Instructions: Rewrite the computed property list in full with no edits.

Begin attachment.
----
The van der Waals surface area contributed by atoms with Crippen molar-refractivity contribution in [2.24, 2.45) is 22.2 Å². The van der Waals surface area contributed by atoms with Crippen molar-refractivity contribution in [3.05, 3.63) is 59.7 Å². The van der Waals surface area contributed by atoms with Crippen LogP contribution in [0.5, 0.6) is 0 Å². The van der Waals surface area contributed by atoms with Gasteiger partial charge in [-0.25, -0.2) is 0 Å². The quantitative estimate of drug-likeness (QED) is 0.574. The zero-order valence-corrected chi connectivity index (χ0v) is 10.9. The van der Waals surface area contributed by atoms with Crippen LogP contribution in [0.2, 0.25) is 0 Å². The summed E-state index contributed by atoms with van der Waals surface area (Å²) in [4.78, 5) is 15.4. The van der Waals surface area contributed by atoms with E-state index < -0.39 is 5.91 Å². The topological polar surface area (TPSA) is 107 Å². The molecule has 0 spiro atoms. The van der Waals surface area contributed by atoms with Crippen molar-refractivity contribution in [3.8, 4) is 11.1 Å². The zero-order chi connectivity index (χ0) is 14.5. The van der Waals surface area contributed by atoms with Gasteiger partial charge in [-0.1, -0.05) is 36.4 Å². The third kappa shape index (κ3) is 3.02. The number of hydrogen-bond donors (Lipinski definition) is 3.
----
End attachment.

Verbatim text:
The van der Waals surface area contributed by atoms with Crippen molar-refractivity contribution in [2.24, 2.45) is 22.2 Å². The van der Waals surface area contributed by atoms with Crippen molar-refractivity contribution in [3.05, 3.63) is 59.7 Å². The van der Waals surface area contributed by atoms with Crippen LogP contribution in [0.5, 0.6) is 0 Å². The van der Waals surface area contributed by atoms with Gasteiger partial charge in [-0.25, -0.2) is 0 Å². The quantitative estimate of drug-likeness (QED) is 0.574. The zero-order valence-corrected chi connectivity index (χ0v) is 10.9. The van der Waals surface area contributed by atoms with Crippen LogP contribution in [0.2, 0.25) is 0 Å². The summed E-state index contributed by atoms with van der Waals surface area (Å²) in [4.78, 5) is 15.4. The van der Waals surface area contributed by atoms with E-state index < -0.39 is 5.91 Å². The topological polar surface area (TPSA) is 107 Å². The molecule has 0 spiro atoms. The van der Waals surface area contributed by atoms with Crippen molar-refractivity contribution in [3.8, 4) is 11.1 Å². The zero-order chi connectivity index (χ0) is 14.5. The van der Waals surface area contributed by atoms with Gasteiger partial charge in [-0.1, -0.05) is 36.4 Å². The third kappa shape index (κ3) is 3.02. The number of hydrogen-bond donors (Lipinski definition) is 3.